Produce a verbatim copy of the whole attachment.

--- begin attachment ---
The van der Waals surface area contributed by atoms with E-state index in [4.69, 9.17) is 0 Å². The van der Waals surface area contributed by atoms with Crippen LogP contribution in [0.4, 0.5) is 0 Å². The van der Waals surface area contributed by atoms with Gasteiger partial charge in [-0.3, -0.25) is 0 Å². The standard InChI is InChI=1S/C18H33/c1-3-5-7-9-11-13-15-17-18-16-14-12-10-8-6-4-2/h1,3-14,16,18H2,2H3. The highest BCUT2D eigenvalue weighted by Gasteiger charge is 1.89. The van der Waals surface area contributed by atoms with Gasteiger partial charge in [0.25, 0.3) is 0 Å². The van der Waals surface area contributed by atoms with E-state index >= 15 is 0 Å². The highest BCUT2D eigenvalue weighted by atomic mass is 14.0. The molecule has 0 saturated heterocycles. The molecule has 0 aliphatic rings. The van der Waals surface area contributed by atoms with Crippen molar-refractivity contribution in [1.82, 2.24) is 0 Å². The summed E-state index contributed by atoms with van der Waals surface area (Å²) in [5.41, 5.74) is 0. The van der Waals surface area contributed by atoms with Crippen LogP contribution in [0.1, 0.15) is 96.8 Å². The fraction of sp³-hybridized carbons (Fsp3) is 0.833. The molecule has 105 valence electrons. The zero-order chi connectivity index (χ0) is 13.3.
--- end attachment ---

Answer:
The van der Waals surface area contributed by atoms with E-state index in [4.69, 9.17) is 0 Å². The van der Waals surface area contributed by atoms with Crippen LogP contribution in [0.4, 0.5) is 0 Å². The van der Waals surface area contributed by atoms with Gasteiger partial charge in [-0.3, -0.25) is 0 Å². The standard InChI is InChI=1S/C18H33/c1-3-5-7-9-11-13-15-17-18-16-14-12-10-8-6-4-2/h1,3-14,16,18H2,2H3. The highest BCUT2D eigenvalue weighted by Gasteiger charge is 1.89. The van der Waals surface area contributed by atoms with Gasteiger partial charge in [0.25, 0.3) is 0 Å². The van der Waals surface area contributed by atoms with E-state index >= 15 is 0 Å². The highest BCUT2D eigenvalue weighted by atomic mass is 14.0. The molecule has 0 saturated heterocycles. The molecule has 0 aliphatic rings. The van der Waals surface area contributed by atoms with Crippen molar-refractivity contribution in [1.82, 2.24) is 0 Å². The summed E-state index contributed by atoms with van der Waals surface area (Å²) in [5.41, 5.74) is 0. The van der Waals surface area contributed by atoms with Crippen LogP contribution in [0.1, 0.15) is 96.8 Å². The fraction of sp³-hybridized carbons (Fsp3) is 0.833. The molecule has 105 valence electrons. The zero-order chi connectivity index (χ0) is 13.3.